I wanted to see just how small I could make a self-hosting compiler and
arrc was the result. I wrote a 100-line bootstrap compiler in C (targeting x86 assembly), and then a self-hosting compiler in
arr itself. The self hosted version is a bit longer, and totally unreadable, but it was a lot of fun to make.
The language is stack based and has some limitations that make it fun (or not, depending on your attitude) to use. For instance, you can only use 26 variable a-z. This was, of course, to make the compiler easier to self-host, but it also has the nice benefit of making anything written in the language totally unreadable.
Here’s some example code from the readme:
. # . pops from the front of the input array , # , writes the last thing to the front of the output array .A # a capital letter stores the last thing in that variable a # a lowercase letter gets the value from that variable :B # makes a label called B @D # @ calls D \A # \ makes a literal char ? # = compares the top two things on the stack =F # jumps to F if the comparison is true 123 # numbers are literals A # store 123 in a 2 1 - # == 1 :D # d label ; # ; returns 2 & + # & duplicates the top item on the stack \A \B \C \D 1 ! , # prints C # !: # let n = the top item on the stack # duplicate the n-th value on the stack (starting at 0) # and put it on the top of the stack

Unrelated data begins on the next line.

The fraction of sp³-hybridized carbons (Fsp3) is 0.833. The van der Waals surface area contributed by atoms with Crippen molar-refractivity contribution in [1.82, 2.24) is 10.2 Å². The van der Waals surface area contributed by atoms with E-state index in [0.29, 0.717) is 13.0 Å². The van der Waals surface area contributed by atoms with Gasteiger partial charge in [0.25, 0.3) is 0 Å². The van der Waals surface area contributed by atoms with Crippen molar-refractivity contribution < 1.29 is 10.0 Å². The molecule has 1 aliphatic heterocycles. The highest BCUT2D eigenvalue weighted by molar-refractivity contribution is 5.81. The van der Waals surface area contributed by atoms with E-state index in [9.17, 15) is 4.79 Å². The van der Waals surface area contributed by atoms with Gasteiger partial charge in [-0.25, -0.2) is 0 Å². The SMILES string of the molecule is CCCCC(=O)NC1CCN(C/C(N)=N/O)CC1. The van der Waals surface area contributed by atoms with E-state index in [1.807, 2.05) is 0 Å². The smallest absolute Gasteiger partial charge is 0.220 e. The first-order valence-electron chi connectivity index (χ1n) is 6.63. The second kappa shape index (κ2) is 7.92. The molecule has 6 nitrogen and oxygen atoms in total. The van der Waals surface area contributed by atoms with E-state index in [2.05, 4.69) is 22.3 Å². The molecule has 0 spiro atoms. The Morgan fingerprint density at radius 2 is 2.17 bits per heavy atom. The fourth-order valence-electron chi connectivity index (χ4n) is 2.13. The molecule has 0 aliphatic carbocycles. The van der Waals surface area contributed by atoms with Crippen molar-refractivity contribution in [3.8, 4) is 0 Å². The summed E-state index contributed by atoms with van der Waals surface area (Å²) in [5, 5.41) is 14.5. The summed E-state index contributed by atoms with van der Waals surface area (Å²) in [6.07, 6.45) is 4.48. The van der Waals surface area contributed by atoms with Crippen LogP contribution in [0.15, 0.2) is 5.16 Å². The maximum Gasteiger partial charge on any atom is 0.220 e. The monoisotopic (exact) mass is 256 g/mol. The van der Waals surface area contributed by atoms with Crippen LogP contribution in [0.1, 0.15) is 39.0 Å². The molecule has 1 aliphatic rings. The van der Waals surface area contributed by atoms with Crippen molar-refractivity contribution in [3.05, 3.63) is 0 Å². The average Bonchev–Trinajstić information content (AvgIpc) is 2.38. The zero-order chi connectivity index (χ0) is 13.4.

The repo is available here.